By Stefan Nicola, Berlin.
McDonalds versus Burger King. Apple versus Microsoft. Coca-Cola versus Pepsi. The business world is riddled with rivalries. A new one may be taking shape as Volkswagen tries to unseat Tesla as the leading maker of electric cars.
VW is in a “good second position” behind Tesla on EVs and making progress on battery production, charging infrastructure and software, Chief Executive Officer Herbert Diess said Wednesday at a tech conference in Berlin.
“We think we can close the gap a little bit in the next months,” he said.
Europe’s biggest automaker could overtake its US rival as soon as 2024, Bloomberg Intelligence analysts predicted last week.
Elon Musk disputed this Tuesday during the Qatar Economic Forum, telling Bloomberg News Editor-in-Chief John Micklethwait that he “would not agree” with the forecast.
He instead praised Chinese carmakers before saying that at Tesla, “we don’t really think about other competitors.”
I’m not so sure about that. Many of Tesla’s competitors long laughed it off as an upstart on feeble financial footing before their electric about-faces, so it must feel good to still be miles ahead when it comes to selling battery-powered cars.
Tesla delivered more than 936,000 EVs worldwide last year, while VW sold some 453,000 fully electric cars.
Musk has christened new factories this year in Austin, Texas, and near Berlin — the latter is basically in VW’s backyard — and Tesla is on track to produce more than 1.5 million vehicles this year, Musk said in April.
Still, the Germans are pushing hard to catch up. VW has earmarked some €52 billion (R922 billion) through 2026 to develop and produce electric cars.
This includes setting up a new €2 billion (R33 billion) EV factory in Germany and plans to build up six battery factories across Europe, several of which will involve partnerships.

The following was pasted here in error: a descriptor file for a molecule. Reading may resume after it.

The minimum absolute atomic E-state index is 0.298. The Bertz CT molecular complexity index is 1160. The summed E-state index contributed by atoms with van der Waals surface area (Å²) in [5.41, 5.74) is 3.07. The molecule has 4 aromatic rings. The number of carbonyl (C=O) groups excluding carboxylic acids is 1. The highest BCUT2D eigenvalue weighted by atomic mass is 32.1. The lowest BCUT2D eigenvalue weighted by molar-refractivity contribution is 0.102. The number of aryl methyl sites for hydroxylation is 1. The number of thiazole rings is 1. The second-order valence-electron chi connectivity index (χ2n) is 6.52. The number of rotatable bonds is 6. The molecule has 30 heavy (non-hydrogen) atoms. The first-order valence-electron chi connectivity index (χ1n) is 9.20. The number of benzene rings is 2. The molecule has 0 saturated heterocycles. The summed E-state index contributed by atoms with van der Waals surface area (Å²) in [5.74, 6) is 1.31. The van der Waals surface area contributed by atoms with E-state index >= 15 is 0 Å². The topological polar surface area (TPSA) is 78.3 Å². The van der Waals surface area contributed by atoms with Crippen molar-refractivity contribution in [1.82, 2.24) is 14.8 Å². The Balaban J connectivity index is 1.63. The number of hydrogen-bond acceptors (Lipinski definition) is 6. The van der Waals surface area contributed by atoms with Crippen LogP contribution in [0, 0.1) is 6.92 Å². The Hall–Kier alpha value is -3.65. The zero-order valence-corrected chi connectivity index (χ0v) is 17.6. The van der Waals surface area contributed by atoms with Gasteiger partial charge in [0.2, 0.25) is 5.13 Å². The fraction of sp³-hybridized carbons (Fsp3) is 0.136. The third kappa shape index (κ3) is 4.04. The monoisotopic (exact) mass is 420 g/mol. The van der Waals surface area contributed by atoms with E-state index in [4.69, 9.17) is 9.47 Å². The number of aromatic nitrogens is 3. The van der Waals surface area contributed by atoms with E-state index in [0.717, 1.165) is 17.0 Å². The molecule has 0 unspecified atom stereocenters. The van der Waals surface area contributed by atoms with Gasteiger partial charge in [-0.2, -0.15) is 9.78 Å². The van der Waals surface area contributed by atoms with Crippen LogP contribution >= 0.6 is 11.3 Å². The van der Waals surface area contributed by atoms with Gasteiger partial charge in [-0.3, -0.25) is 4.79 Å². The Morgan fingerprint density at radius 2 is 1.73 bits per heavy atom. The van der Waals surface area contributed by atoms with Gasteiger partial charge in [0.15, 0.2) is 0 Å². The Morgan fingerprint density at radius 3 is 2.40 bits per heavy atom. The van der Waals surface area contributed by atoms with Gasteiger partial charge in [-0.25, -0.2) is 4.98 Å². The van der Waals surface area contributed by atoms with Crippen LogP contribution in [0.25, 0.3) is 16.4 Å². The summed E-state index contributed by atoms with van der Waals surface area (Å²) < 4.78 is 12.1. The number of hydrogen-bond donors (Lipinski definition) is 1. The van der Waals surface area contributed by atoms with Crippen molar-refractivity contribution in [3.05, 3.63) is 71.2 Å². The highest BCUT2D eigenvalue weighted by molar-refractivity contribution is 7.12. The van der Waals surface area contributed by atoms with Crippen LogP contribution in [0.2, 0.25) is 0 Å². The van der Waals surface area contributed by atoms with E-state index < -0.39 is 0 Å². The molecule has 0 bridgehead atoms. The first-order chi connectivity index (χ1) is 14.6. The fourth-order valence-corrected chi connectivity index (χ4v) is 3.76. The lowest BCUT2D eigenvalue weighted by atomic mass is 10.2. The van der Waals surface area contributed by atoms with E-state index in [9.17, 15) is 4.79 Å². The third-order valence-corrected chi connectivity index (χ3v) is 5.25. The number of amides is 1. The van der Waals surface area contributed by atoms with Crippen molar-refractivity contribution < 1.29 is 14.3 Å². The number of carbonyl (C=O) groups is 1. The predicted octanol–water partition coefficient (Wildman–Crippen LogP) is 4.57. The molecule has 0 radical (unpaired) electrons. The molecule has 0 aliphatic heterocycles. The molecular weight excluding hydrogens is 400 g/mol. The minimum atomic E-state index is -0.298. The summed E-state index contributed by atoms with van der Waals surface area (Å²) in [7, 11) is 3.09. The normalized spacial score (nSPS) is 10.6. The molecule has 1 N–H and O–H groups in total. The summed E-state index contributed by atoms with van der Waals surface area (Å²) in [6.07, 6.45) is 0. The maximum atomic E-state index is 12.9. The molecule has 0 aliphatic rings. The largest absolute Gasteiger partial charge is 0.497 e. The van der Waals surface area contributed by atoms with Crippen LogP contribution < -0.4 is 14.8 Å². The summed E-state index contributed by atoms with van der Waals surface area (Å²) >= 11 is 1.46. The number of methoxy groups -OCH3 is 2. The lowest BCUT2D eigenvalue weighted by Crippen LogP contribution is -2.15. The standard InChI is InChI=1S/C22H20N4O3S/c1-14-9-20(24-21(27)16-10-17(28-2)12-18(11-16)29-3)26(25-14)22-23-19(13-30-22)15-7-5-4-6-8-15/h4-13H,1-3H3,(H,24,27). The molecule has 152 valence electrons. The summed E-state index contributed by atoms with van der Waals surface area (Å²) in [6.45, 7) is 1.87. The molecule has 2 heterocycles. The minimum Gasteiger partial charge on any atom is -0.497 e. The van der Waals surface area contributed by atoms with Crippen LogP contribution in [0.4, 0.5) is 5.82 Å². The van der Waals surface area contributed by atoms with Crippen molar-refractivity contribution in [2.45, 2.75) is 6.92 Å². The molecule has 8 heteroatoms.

It’s also making a bold move to gain market share in the US, where it’s reviving the defunct brand Scout with rugged electric SUV and pickup models.
It’s noteworthy that Tesla’s Austin and Berlin plants have been experiencing teething problems, losing “billions of dollars” as they try to ramp up, Musk said in a May 31 video interview released Wednesday.
During the Qatar event, Musk detailed his decision to cut costs by dismissing about 10% of Tesla’s salaried employees over the next three months, or about 3.5% of its global workforce.
VW and Tesla have also suffered from Covid-related lockdowns at their factories in China, but recent remarks from Musk and Diess suggest the situation is improving.
Tesla still trumps VW on Wall Street. Even after the recent rout, the US carmaker is valued at around $734 billion — more than eight times VW’s market capitalization. The Germans do have an ace up their sleeve making slick sports cars.
VW is sticking to plans to list its Porsche unit in the fourth quarter, CFO Arno Antlitz told my colleague Elisabeth Behrmann on Wednesday at a Bloomberg-organized finance conference in Frankfurt.
The Porsche listing is poised to be one of Germany’s biggest-ever IPOs and could value the business at as much as €90 billion (R1.5 trillion).
Porsche is a highly profitable brand and is far along in its electric transformation, with its Taycan EV already outselling the legendary 911.
It’s a bold move charging ahead with the share sale given that IPOs globally have slowed dramatically this year.
Investors are shying away from risks because of the war in Ukraine, rising interest rates and runaway inflation.
Swiss firm ABB on Monday postponed the $750 million (R11.9 billion) listing of its EV charging business until the market improves.
Antlitz pitched Porsche as a safe haven for investors eager to sidestep the drop in tech and EV stocks, arguing the brand has proven resilient in the face of disruptions.
“There’s still capital out there and there’s a lot of skepticism about investing capital in technology companies, in new ventures,” he said.
Porsche, on the other hand, “is very solid.”